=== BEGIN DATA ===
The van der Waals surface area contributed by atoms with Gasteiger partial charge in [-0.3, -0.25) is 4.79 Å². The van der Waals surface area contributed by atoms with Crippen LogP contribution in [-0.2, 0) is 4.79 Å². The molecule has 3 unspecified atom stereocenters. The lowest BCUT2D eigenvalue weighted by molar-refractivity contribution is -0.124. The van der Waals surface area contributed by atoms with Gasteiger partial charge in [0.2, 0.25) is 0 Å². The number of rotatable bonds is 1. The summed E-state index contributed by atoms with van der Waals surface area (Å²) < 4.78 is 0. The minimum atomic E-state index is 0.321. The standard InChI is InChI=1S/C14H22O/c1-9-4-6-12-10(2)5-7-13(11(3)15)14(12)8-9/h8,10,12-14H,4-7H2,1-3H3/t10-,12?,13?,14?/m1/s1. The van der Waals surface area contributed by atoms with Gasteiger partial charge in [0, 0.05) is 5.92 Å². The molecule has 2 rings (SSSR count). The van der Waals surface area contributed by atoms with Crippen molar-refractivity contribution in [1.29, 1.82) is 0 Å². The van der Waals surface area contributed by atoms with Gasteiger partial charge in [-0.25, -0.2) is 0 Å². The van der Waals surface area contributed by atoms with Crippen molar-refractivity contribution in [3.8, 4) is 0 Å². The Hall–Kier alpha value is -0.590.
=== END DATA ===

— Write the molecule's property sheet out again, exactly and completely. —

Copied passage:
The van der Waals surface area contributed by atoms with Gasteiger partial charge in [-0.3, -0.25) is 4.79 Å². The van der Waals surface area contributed by atoms with Crippen LogP contribution in [-0.2, 0) is 4.79 Å². The molecule has 3 unspecified atom stereocenters. The lowest BCUT2D eigenvalue weighted by molar-refractivity contribution is -0.124. The van der Waals surface area contributed by atoms with Gasteiger partial charge in [0.2, 0.25) is 0 Å². The number of rotatable bonds is 1. The summed E-state index contributed by atoms with van der Waals surface area (Å²) < 4.78 is 0. The minimum atomic E-state index is 0.321. The standard InChI is InChI=1S/C14H22O/c1-9-4-6-12-10(2)5-7-13(11(3)15)14(12)8-9/h8,10,12-14H,4-7H2,1-3H3/t10-,12?,13?,14?/m1/s1. The van der Waals surface area contributed by atoms with Gasteiger partial charge in [0, 0.05) is 5.92 Å². The molecule has 2 rings (SSSR count). The van der Waals surface area contributed by atoms with Crippen molar-refractivity contribution in [1.29, 1.82) is 0 Å². The van der Waals surface area contributed by atoms with Gasteiger partial charge in [-0.25, -0.2) is 0 Å². The van der Waals surface area contributed by atoms with Crippen molar-refractivity contribution in [3.8, 4) is 0 Å². The Hall–Kier alpha value is -0.590.